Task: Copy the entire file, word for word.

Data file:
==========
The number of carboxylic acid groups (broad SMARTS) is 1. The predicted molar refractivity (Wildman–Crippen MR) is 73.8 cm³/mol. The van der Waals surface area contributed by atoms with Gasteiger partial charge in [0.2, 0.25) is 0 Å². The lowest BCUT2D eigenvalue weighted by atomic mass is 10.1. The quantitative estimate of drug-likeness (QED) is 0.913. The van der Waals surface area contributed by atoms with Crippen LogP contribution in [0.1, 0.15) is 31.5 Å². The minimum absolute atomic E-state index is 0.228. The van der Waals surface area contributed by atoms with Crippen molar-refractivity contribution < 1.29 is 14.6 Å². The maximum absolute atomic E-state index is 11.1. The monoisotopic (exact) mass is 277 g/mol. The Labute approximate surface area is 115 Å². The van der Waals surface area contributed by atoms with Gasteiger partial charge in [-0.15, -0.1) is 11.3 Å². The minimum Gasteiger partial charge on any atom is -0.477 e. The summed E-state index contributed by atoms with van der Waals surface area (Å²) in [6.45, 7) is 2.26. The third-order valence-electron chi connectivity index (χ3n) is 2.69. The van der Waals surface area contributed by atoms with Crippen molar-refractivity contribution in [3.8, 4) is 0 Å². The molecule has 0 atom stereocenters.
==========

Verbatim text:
The number of carboxylic acid groups (broad SMARTS) is 1. The predicted molar refractivity (Wildman–Crippen MR) is 73.8 cm³/mol. The van der Waals surface area contributed by atoms with Gasteiger partial charge in [0.2, 0.25) is 0 Å². The lowest BCUT2D eigenvalue weighted by atomic mass is 10.1. The quantitative estimate of drug-likeness (QED) is 0.913. The van der Waals surface area contributed by atoms with Crippen LogP contribution in [0.1, 0.15) is 31.5 Å². The minimum absolute atomic E-state index is 0.228. The van der Waals surface area contributed by atoms with Crippen molar-refractivity contribution < 1.29 is 14.6 Å². The maximum absolute atomic E-state index is 11.1. The monoisotopic (exact) mass is 277 g/mol. The Labute approximate surface area is 115 Å². The van der Waals surface area contributed by atoms with Gasteiger partial charge in [-0.15, -0.1) is 11.3 Å². The minimum Gasteiger partial charge on any atom is -0.477 e. The summed E-state index contributed by atoms with van der Waals surface area (Å²) in [6.45, 7) is 2.26. The third-order valence-electron chi connectivity index (χ3n) is 2.69. The van der Waals surface area contributed by atoms with Crippen molar-refractivity contribution in [3.8, 4) is 0 Å². The molecule has 0 atom stereocenters.